In 1968, four days before he was shot on the balcony of the Lorraine Motel in Memphis, the Rev. Dr. Martin Luther King Jr. delivered his last Sunday sermon at the Washington National Cathedral in Washington, D.C. It was entitled, “Remaining Awake Through a Great Revolution,” and although King doesn’t say the word “woke,” he uses the concept as it was understood by many Black folks then, well before the term was co-opted by the political right to refer to any left-leaning policy that it wanted to condemn.
The sermon is an opportunity to encounter the real King, who is too often obfuscated by politicians who use his legacy to support their own agendas. They contend that King was “colorblind,” when in fact his policy aims were unapologetically color-conscious.
King opened his sermon by recalling the well-known story of Rip Van Winkle, the character in the Washington Irving book of the same name who slept for 20 years. King notes that when Rip went to sleep, King George III reigned, and when he awoke, George Washington had become president. Rip Van Winkle had slept through the revolution.
King believed that too many Americans, especially those in its churches, were also snoozing through a time ripe for transformation. They needed to wake up to the injustice all around them and make demands for change.
What kind of revolution did he envision?
King often focused on the financial impacts of white supremacy and the need for America to make amends for its exploitation of Black labor. In the “awake” sermon, King gave a basic and compelling case for reparations based on the “debt” this country owed its Black citizens. He said:
For King, waking up is not simply understanding that racism is bad; it is acknowledging that racism created generational wealth for white Americans and robbed Black Americans of the same economic boost. The racial wealth gap King highlighted in his sermon not only persists, but, according to some studies, is basically the same as it was in 1968.
In his sermon, King pointed out that at the same time that this country didn’t offer any assistance to Black people, it was giving away millions of acres of land in the West and the Midwest to whites.
We tend to focus on King’s impact on the thoughts of individual Americans and think of Martin Luther King Jr. Day as a chance for us to disavow racist ideas. One popular quote of King’s is, “I have also decided to stick with love … Hate is too great a burden to bear.” Rejecting hate, then, becomes his entire message, and progress toward King’s dream means more Americans thinking the right things about race.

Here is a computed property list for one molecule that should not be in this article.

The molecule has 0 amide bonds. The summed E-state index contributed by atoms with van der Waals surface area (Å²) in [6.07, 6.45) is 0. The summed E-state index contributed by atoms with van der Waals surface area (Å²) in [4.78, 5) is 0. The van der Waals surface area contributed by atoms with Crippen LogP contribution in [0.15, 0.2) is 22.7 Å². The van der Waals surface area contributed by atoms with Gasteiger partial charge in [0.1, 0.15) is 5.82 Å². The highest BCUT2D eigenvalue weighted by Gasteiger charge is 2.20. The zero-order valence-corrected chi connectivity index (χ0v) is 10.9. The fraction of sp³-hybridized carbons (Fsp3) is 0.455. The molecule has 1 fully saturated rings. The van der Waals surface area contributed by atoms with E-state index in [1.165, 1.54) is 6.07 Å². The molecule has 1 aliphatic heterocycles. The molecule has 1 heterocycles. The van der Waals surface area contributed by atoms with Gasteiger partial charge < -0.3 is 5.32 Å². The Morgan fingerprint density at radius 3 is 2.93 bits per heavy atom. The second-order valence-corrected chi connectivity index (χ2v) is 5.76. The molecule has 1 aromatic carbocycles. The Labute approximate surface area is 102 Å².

But having positive thoughts, or, at least claiming to do so, doesn’t cost anything. For African Americans, justice has always been more than affirmations of our worth. Justice encompasses economics and makes demands on the pocketbook. It was precisely King’s analysis of the economics of racism that made him controversial while he was alive.
King believed that African Americans had a particular case for reparations because of slavery, but he also argued that the United States had a moral obligation as a part of an interconnected society to attend to suffering people beyond its borders. He did not draw a distinction between poor Black descendants of slaves and other oppressed people. In the National Cathedral sermon, he said:
While the distortions of a resurgent Christian nationalism give theological cover to valuing American lives over others, including when politicians use migrants for political props, we need to remember King’s global vision. It was rooted in his understanding of a Christian faith that focuses its attention outward toward the hurting. One of the more shocking turns in Christian discourse today has been the ability to turn transnational concern into a reason for suspicion rather than a manifestation of God’s wide-ranging affection.
Instead of asking what country people hailed from to determine their worth, King asked the biblical question, “Who is my neighbor?” And he answered it using the logic of the good Samaritan: My neighbor is the person in need.
In recent years King’s argument has been taken up by others. The historical and practical case for reparations has been laid out by Ta-Nehisi Coates. The state of California has created a task force to address the issue. Just last month, the public theologian Ekemini Uwan made the Christian case for restitution for African and African-descended people at the United Nations office in Geneva, explicitly evoking the Black church’s tradition of economic advocacy. Her claim was that not just countries, but Protestant and Catholic churches, in particular, owe a debt for their role in the slave trade.
But the war on “wokeness” will no doubt continue. Its power lies in its ability to erase history and context, to act as if the inequalities that persist sprang into existence haphazardly and require only redoubled efforts of the poor to bring about change. That is the reason for eliminating the discussion of the troubled parts of our history from the classroom. Learning about how our past led to the sufferings of today inevitably raises questions of present responsibility.
King’s words remind us that injustice leaves a legacy. It creates inequalities that do not simply disappear. And we need to use that knowledge to chart the long and winding path toward justice.
Esau McCaulley (@esaumccaulley) is a contributing Opinion writer and an associate professor of New Testament at Wheaton College. He is theologian in residence at Progressive Baptist Church, a historically Black congregation in Chicago and author of the forthcoming memoir “How Far to the Promised Land: One Black Family’s Story of Hope and Survival in the American South.” He lives in Wheaton, Ill., with his wife and four children.
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